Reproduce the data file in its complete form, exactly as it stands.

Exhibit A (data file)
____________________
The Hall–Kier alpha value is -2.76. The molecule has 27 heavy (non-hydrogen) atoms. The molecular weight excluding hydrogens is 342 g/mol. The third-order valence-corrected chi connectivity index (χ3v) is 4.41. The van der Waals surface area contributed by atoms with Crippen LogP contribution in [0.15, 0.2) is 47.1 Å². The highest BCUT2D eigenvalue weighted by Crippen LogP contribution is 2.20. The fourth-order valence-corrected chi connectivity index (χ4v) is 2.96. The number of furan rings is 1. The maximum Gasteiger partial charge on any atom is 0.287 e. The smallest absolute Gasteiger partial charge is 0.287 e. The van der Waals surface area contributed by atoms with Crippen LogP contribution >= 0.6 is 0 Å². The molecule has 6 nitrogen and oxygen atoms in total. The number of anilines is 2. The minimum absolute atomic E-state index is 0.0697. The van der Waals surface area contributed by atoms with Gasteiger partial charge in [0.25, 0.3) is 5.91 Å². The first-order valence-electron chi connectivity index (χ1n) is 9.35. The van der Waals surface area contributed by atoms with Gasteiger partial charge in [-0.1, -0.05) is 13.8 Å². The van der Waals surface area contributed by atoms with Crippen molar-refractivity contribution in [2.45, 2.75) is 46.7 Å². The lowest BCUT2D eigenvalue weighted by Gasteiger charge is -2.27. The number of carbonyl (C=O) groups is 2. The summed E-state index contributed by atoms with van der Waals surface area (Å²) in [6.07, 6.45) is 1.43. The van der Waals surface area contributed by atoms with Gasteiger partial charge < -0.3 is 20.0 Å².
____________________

The Hall–Kier alpha value is -2.76. The molecule has 27 heavy (non-hydrogen) atoms. The molecular weight excluding hydrogens is 342 g/mol. The third-order valence-corrected chi connectivity index (χ3v) is 4.41. The van der Waals surface area contributed by atoms with Crippen LogP contribution in [0.15, 0.2) is 47.1 Å². The highest BCUT2D eigenvalue weighted by Crippen LogP contribution is 2.20. The fourth-order valence-corrected chi connectivity index (χ4v) is 2.96. The number of furan rings is 1. The maximum Gasteiger partial charge on any atom is 0.287 e. The smallest absolute Gasteiger partial charge is 0.287 e. The van der Waals surface area contributed by atoms with Crippen LogP contribution >= 0.6 is 0 Å². The molecule has 6 nitrogen and oxygen atoms in total. The number of anilines is 2. The minimum absolute atomic E-state index is 0.0697. The van der Waals surface area contributed by atoms with Gasteiger partial charge in [0.25, 0.3) is 5.91 Å². The first-order valence-electron chi connectivity index (χ1n) is 9.35. The van der Waals surface area contributed by atoms with Gasteiger partial charge in [-0.1, -0.05) is 13.8 Å². The van der Waals surface area contributed by atoms with Crippen molar-refractivity contribution in [2.45, 2.75) is 46.7 Å². The lowest BCUT2D eigenvalue weighted by Gasteiger charge is -2.27. The number of carbonyl (C=O) groups is 2. The summed E-state index contributed by atoms with van der Waals surface area (Å²) in [6.07, 6.45) is 1.43. The van der Waals surface area contributed by atoms with Gasteiger partial charge < -0.3 is 20.0 Å².